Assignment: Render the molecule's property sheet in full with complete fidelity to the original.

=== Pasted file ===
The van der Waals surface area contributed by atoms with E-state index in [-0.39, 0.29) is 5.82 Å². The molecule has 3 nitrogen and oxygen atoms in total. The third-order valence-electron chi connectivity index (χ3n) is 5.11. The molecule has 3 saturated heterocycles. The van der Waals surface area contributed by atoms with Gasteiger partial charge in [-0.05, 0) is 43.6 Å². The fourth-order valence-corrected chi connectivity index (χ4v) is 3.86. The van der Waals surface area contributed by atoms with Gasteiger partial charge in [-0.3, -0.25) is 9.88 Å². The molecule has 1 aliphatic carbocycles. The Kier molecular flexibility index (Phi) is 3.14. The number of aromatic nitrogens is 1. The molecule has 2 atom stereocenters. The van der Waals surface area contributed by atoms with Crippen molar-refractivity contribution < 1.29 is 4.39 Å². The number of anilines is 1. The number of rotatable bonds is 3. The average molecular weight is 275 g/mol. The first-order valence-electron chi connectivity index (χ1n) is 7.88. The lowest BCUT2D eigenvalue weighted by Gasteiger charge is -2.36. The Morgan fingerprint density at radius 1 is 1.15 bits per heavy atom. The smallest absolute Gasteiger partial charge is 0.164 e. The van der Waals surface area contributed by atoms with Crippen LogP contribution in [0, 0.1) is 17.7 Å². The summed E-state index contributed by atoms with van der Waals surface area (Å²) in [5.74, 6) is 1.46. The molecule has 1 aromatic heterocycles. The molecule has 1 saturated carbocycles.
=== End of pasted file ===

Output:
The van der Waals surface area contributed by atoms with E-state index in [-0.39, 0.29) is 5.82 Å². The molecule has 3 nitrogen and oxygen atoms in total. The third-order valence-electron chi connectivity index (χ3n) is 5.11. The molecule has 3 saturated heterocycles. The van der Waals surface area contributed by atoms with Gasteiger partial charge in [-0.05, 0) is 43.6 Å². The fourth-order valence-corrected chi connectivity index (χ4v) is 3.86. The van der Waals surface area contributed by atoms with Gasteiger partial charge in [-0.3, -0.25) is 9.88 Å². The molecule has 1 aliphatic carbocycles. The Kier molecular flexibility index (Phi) is 3.14. The number of aromatic nitrogens is 1. The molecule has 2 atom stereocenters. The van der Waals surface area contributed by atoms with Crippen molar-refractivity contribution < 1.29 is 4.39 Å². The number of anilines is 1. The number of rotatable bonds is 3. The average molecular weight is 275 g/mol. The first-order valence-electron chi connectivity index (χ1n) is 7.88. The lowest BCUT2D eigenvalue weighted by Gasteiger charge is -2.36. The Morgan fingerprint density at radius 1 is 1.15 bits per heavy atom. The smallest absolute Gasteiger partial charge is 0.164 e. The van der Waals surface area contributed by atoms with Crippen LogP contribution in [0, 0.1) is 17.7 Å². The summed E-state index contributed by atoms with van der Waals surface area (Å²) in [5.74, 6) is 1.46. The molecule has 1 aromatic heterocycles. The molecule has 1 saturated carbocycles.